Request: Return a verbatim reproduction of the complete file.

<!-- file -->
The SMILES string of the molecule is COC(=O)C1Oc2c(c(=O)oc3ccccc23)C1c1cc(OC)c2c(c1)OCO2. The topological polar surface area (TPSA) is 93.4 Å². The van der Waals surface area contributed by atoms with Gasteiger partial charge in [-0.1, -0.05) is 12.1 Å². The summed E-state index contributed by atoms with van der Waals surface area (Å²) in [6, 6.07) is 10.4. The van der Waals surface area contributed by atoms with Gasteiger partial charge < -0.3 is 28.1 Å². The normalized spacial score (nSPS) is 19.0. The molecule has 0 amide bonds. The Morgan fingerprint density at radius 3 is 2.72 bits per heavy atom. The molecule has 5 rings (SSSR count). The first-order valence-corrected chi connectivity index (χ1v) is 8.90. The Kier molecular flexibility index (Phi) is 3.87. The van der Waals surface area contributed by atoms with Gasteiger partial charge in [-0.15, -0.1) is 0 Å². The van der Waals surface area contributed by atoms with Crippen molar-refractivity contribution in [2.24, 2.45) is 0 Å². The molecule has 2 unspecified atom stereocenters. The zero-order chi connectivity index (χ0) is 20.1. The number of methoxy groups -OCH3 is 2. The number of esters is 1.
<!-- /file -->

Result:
The SMILES string of the molecule is COC(=O)C1Oc2c(c(=O)oc3ccccc23)C1c1cc(OC)c2c(c1)OCO2. The topological polar surface area (TPSA) is 93.4 Å². The van der Waals surface area contributed by atoms with Gasteiger partial charge in [-0.1, -0.05) is 12.1 Å². The summed E-state index contributed by atoms with van der Waals surface area (Å²) in [6, 6.07) is 10.4. The van der Waals surface area contributed by atoms with Gasteiger partial charge < -0.3 is 28.1 Å². The normalized spacial score (nSPS) is 19.0. The molecule has 0 amide bonds. The Morgan fingerprint density at radius 3 is 2.72 bits per heavy atom. The molecule has 5 rings (SSSR count). The first-order valence-corrected chi connectivity index (χ1v) is 8.90. The Kier molecular flexibility index (Phi) is 3.87. The van der Waals surface area contributed by atoms with Gasteiger partial charge in [-0.15, -0.1) is 0 Å². The van der Waals surface area contributed by atoms with Crippen molar-refractivity contribution in [2.24, 2.45) is 0 Å². The molecule has 2 unspecified atom stereocenters. The zero-order chi connectivity index (χ0) is 20.1. The number of methoxy groups -OCH3 is 2. The number of esters is 1.